Technical Model

The technical model is a multilayered model that uses a variety of technical analysis tools and disciplines.  I've found out over the years that no technical analysis approach is infallible, thus the multilayered approach.  Many years ago, a mentor told me that trading stocks is like prosecuting a case;  You're unlikely to win with just one piece of circumstantial evidence.  Hence, my technical approach relies on extracting meaningful evidence from multiple sources or repositories for the purpose of bolstering my analysis (my 'case').  The more evidence the better.  Every technical analysis tool and discipline listed below is a repository containing valuable clues.  Extracting this evidence is the art and science.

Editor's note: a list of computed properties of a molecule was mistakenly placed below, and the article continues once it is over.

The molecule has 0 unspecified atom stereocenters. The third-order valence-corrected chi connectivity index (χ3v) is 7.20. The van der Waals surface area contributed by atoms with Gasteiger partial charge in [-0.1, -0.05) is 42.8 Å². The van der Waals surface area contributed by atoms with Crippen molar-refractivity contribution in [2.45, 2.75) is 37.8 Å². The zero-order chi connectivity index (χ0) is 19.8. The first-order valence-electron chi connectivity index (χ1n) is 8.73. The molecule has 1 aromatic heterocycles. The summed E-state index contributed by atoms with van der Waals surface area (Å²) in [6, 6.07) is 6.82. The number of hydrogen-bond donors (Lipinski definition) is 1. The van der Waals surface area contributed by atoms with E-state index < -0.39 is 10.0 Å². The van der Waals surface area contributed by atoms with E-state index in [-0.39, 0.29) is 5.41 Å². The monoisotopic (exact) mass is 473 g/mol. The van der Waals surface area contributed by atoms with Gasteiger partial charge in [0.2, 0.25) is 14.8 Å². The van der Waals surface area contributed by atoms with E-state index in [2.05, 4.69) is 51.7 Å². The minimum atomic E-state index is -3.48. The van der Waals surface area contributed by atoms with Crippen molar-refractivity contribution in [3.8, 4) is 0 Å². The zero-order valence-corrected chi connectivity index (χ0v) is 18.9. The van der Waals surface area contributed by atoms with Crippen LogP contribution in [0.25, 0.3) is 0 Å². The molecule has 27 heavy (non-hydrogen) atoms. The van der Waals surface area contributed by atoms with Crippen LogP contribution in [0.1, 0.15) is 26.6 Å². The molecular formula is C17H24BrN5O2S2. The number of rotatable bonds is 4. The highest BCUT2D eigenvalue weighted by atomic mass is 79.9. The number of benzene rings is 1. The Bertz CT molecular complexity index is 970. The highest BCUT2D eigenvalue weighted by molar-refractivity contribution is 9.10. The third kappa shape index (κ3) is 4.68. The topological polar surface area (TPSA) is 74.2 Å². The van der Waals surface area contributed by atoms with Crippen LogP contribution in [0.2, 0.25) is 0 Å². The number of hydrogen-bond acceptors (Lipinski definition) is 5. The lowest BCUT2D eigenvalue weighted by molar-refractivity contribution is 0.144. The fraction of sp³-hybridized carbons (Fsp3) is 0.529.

Many chart technicians suffer from what's known as the law of the instrument, otherwise known as the law of the hammer, Maslow 's hammer (or gavel), or the golden hammer.  It's a cognitive bias that involves an over-reliance on a single tool.  "If you have a hammer, everything looks like a nail."  Hence, it's practically impossible to analyze a stock or index objectively with just one tool no matter how simple or complex this tool happens to be.  Elliott Wave Theory practitioners fail just as often as trend line technicians, or chart and candlestick pattern proponents, etc.

The technical model is never used in a vacuum, or to make BUY and SELL decisions.  It's part of a holistic decision-making framework dubbed the TriModel Framework.  Learn more about it by visiting the TriModel Framework page.

 Auction market theory.

 Pattern identification (classic chart and candlestick patterns, Elliott Wave, Fibonacci harmonic patterns).

 Trend, cycle, momentum, and volume analysis.

 Exhaustion analysis (Tom DeMark Sequential and Combo indicators).

 Volatility analysis.

 Intermarket analysis.

 Stocks vs. bonds analysis.

 Breadth analysis.

 Options market analysis (put/call ratio, order flow).